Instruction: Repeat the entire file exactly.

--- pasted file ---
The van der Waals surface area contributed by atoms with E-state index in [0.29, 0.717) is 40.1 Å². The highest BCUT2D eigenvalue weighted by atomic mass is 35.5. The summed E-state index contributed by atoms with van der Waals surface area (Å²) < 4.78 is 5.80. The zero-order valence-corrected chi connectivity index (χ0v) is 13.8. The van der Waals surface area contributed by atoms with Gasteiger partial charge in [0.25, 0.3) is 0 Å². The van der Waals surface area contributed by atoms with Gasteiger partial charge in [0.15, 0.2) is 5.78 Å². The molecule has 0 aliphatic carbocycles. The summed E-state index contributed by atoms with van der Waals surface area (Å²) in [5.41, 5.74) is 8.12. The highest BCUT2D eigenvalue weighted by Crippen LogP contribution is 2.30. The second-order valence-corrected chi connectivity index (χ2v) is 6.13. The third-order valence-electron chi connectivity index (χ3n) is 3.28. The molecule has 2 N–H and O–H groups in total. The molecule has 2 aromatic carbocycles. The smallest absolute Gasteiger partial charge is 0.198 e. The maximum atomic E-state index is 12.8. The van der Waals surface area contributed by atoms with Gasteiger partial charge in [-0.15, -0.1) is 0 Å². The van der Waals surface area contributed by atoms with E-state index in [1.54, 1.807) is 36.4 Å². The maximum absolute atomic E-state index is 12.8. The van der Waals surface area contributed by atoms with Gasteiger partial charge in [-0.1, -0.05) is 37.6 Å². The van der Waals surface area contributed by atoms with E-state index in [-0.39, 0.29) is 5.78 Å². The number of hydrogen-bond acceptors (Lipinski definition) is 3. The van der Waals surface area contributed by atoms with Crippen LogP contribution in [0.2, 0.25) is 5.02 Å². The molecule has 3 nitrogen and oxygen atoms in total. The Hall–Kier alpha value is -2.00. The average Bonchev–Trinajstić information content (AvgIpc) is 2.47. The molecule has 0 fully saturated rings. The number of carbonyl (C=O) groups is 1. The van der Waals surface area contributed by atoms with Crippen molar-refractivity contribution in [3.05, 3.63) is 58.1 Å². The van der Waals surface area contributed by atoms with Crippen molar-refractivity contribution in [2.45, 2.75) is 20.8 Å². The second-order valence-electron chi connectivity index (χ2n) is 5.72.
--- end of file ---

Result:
The van der Waals surface area contributed by atoms with E-state index in [0.29, 0.717) is 40.1 Å². The highest BCUT2D eigenvalue weighted by atomic mass is 35.5. The summed E-state index contributed by atoms with van der Waals surface area (Å²) < 4.78 is 5.80. The zero-order valence-corrected chi connectivity index (χ0v) is 13.8. The van der Waals surface area contributed by atoms with Gasteiger partial charge in [0.25, 0.3) is 0 Å². The van der Waals surface area contributed by atoms with Gasteiger partial charge in [0.15, 0.2) is 5.78 Å². The molecule has 0 aliphatic carbocycles. The summed E-state index contributed by atoms with van der Waals surface area (Å²) in [5.41, 5.74) is 8.12. The highest BCUT2D eigenvalue weighted by Crippen LogP contribution is 2.30. The second-order valence-corrected chi connectivity index (χ2v) is 6.13. The third-order valence-electron chi connectivity index (χ3n) is 3.28. The molecule has 2 N–H and O–H groups in total. The molecule has 2 aromatic carbocycles. The smallest absolute Gasteiger partial charge is 0.198 e. The maximum atomic E-state index is 12.8. The van der Waals surface area contributed by atoms with Gasteiger partial charge in [-0.15, -0.1) is 0 Å². The van der Waals surface area contributed by atoms with E-state index in [1.54, 1.807) is 36.4 Å². The maximum absolute atomic E-state index is 12.8. The van der Waals surface area contributed by atoms with Gasteiger partial charge in [-0.1, -0.05) is 37.6 Å². The van der Waals surface area contributed by atoms with E-state index in [-0.39, 0.29) is 5.78 Å². The number of hydrogen-bond acceptors (Lipinski definition) is 3. The van der Waals surface area contributed by atoms with Crippen LogP contribution in [0.2, 0.25) is 5.02 Å². The molecule has 3 nitrogen and oxygen atoms in total. The Hall–Kier alpha value is -2.00. The average Bonchev–Trinajstić information content (AvgIpc) is 2.47. The molecule has 0 fully saturated rings. The number of carbonyl (C=O) groups is 1. The van der Waals surface area contributed by atoms with Crippen molar-refractivity contribution in [3.05, 3.63) is 58.1 Å². The van der Waals surface area contributed by atoms with Crippen molar-refractivity contribution in [2.45, 2.75) is 20.8 Å². The second-order valence-electron chi connectivity index (χ2n) is 5.72.